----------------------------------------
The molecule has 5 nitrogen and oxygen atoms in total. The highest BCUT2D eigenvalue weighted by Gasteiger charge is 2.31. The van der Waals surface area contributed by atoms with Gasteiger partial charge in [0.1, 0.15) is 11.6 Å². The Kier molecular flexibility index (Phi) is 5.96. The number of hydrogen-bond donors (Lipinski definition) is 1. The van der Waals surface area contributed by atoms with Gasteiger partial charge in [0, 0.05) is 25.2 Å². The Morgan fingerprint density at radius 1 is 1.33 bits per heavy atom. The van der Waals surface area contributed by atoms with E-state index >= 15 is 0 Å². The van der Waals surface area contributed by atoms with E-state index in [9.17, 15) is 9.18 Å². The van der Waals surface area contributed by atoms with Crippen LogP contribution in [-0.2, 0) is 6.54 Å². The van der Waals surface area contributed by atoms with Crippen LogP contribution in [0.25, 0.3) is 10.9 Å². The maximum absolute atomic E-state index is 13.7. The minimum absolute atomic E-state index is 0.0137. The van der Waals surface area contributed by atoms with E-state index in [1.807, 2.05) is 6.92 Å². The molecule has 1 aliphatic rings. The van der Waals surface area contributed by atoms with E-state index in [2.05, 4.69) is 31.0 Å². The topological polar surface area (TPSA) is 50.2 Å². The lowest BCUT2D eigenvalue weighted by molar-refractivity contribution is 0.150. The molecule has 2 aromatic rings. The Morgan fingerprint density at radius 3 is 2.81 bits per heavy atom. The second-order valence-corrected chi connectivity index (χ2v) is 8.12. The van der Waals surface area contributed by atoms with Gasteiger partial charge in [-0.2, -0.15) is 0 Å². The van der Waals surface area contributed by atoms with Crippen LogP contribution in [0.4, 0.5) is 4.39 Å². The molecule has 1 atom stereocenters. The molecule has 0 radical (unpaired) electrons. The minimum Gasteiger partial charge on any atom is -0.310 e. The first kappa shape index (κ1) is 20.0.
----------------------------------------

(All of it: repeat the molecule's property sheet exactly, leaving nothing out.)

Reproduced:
The molecule has 5 nitrogen and oxygen atoms in total. The highest BCUT2D eigenvalue weighted by Gasteiger charge is 2.31. The van der Waals surface area contributed by atoms with Gasteiger partial charge in [0.1, 0.15) is 11.6 Å². The Kier molecular flexibility index (Phi) is 5.96. The number of hydrogen-bond donors (Lipinski definition) is 1. The van der Waals surface area contributed by atoms with Gasteiger partial charge in [0, 0.05) is 25.2 Å². The Morgan fingerprint density at radius 1 is 1.33 bits per heavy atom. The van der Waals surface area contributed by atoms with E-state index >= 15 is 0 Å². The van der Waals surface area contributed by atoms with E-state index in [9.17, 15) is 9.18 Å². The van der Waals surface area contributed by atoms with Crippen LogP contribution in [-0.2, 0) is 6.54 Å². The van der Waals surface area contributed by atoms with Crippen LogP contribution in [0.25, 0.3) is 10.9 Å². The maximum absolute atomic E-state index is 13.7. The minimum absolute atomic E-state index is 0.0137. The van der Waals surface area contributed by atoms with E-state index in [1.807, 2.05) is 6.92 Å². The molecule has 1 aliphatic rings. The van der Waals surface area contributed by atoms with E-state index in [2.05, 4.69) is 31.0 Å². The topological polar surface area (TPSA) is 50.2 Å². The lowest BCUT2D eigenvalue weighted by molar-refractivity contribution is 0.150. The molecule has 2 aromatic rings. The Morgan fingerprint density at radius 3 is 2.81 bits per heavy atom. The second-order valence-corrected chi connectivity index (χ2v) is 8.12. The van der Waals surface area contributed by atoms with Gasteiger partial charge in [-0.2, -0.15) is 0 Å². The van der Waals surface area contributed by atoms with Crippen LogP contribution in [0.4, 0.5) is 4.39 Å². The molecule has 1 atom stereocenters. The molecule has 0 radical (unpaired) electrons. The minimum Gasteiger partial charge on any atom is -0.310 e. The first kappa shape index (κ1) is 20.0.